By Aaron Zaretsky
York9 FC is a Canadian professional soccer club that completed their inaugural season in the Canadian Premier League (CPL). Recently, I spoke to York9 FC head coach Jimmy Brennan to discuss their season, and the impact the team, as well as the league in general, has on soccer in Canada.
York9 FC had a slow start, finishing 6th in the Spring Competition but gradually improved during the Fall Competition finishing in 3rd place. The takeaways for Brennan from this season included: “getting a better understanding of the league and our players. We’ve only been together since March, so it’s a learning curve for everybody and I think this year we’ve improved leaps and bounds over the season.”
You can never have enough experience and York9 FC gained plenty from competing in the 2019 Canadian Championship for the first time. They reached the quarter-finals before being eliminated by the Montréal Impact from Major League Soccer (MLS). “The players did themselves proud; the organization enjoyed playing against the Montréal Impact. It was nice having an MLS team at York Lions stadium, so I think it was a great experience for everybody,” Brennan said.
York Lions Stadium is where York9 FC host their home matches directly located on the York University Keele campus. During the offseason, York9 FC will be looking to add a few players to improve the quality of the squad. Another area that they will be looking to improve is converting draws into wins. When asked to elaborate on that statement, Brennan said: “We had the most draws in the league in the spring season. In the second part we improved and picked up more wins. Players are making mistakes which is expected, but they are learning from those mistakes.” Although draws are better than losses, a draw grants a team one point while a victory grants you three points. Throughout a season, the point differential between wins and draws can prevent a CPL club from reaching the CPL Finals, as the top two clubs with the most points qualify for the CPL Finals.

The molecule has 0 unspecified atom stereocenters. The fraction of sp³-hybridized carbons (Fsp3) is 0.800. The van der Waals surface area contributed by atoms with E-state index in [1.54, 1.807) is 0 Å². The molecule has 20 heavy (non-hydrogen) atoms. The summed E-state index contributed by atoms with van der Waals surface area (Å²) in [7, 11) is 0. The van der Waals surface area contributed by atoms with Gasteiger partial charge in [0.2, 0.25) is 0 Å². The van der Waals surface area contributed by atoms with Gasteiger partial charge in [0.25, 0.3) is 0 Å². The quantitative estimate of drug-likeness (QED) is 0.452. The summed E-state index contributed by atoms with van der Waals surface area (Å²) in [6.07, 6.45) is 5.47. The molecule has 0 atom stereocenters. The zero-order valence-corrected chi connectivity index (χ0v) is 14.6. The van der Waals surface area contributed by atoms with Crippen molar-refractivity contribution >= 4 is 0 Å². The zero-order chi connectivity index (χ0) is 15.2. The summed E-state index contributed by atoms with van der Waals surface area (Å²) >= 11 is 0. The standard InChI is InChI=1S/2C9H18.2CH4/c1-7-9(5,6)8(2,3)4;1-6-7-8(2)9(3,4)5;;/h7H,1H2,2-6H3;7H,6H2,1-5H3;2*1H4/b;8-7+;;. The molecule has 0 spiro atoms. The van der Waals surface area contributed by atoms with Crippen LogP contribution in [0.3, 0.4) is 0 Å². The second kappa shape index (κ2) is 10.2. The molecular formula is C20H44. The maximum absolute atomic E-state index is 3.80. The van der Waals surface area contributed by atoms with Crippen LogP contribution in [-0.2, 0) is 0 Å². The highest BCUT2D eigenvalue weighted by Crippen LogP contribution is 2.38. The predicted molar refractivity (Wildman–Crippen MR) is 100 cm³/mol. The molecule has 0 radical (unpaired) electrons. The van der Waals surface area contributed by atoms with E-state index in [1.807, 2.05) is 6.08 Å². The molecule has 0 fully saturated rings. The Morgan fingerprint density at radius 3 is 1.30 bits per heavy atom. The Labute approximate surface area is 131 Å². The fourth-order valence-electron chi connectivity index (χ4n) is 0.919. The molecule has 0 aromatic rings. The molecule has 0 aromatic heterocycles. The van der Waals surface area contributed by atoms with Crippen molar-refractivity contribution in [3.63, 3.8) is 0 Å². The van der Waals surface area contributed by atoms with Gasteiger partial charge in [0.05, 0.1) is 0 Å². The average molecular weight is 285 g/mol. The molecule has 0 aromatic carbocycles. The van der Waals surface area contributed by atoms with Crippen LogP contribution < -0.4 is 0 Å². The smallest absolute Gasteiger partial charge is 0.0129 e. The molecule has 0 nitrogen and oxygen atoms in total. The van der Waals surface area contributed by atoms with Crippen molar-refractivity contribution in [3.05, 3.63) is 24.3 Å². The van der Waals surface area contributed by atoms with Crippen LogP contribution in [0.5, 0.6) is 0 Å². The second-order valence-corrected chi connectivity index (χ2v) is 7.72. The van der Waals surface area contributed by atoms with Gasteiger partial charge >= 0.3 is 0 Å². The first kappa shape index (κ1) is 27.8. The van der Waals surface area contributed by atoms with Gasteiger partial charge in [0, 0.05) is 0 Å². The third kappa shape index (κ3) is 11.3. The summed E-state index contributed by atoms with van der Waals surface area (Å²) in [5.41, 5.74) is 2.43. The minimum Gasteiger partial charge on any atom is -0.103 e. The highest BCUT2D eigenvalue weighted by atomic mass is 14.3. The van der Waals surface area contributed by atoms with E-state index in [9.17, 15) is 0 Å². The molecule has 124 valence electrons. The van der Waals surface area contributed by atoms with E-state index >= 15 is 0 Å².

A benefit of the CPL is it gives players a platform to showcase their talent in front of scouts, giving them opportunities, which they otherwise might not have, and to grow as a player and a person. For example, York9 FC Canadian defender Justin Springer and Canadian midfielders Emilio Estevez and Ryan Telfer all earned international call-ups: Springer with Saint Kitts and Nevis, Estevez with Chinese Taipei, and Telfer with Trinidad and Tobago.
For Brennan, the goal of York9 FC and the CPL is to: “keep improving these players every day and hopefully the rest of the squad will eventually get noticed by a national team or maybe their dream is to move onto the Premier League, La Liga, etc.” However, at the very least, the CPL, “is giving these young Canadians an opportunity to play professional soccer.” Improving the development of the athletes in the CPL is the impact the league and York9 FC has for its players. Such impact can enhance the quality of players for Canada’s Men’s National team. If the team has more quality players it enhances their chances of qualifying for the FIFA World Cup. That would dramatically increase the amount of Canadian supporters, especially if Canada competes in the 2026 FIFA World Cup as a portion of those matches will be played in Canada.
For the supporters such as Generation IX , the impact of the CPL is growing the sport domestically in Canada, as it is Canada’s first domestic soccer league. Generation IX is a York9 FC supporter group that can influence those who have not attended a match, to witness a match by spreading their joyous experiences. And Brennan’s message to those who are not aware or have not been watching York9 FC or the CPL is: “If you like soccer, come support York9 FC. It is a domestic professional club right in your backyard. York Lions stadium is a great spot to support soccer on a domestic level.”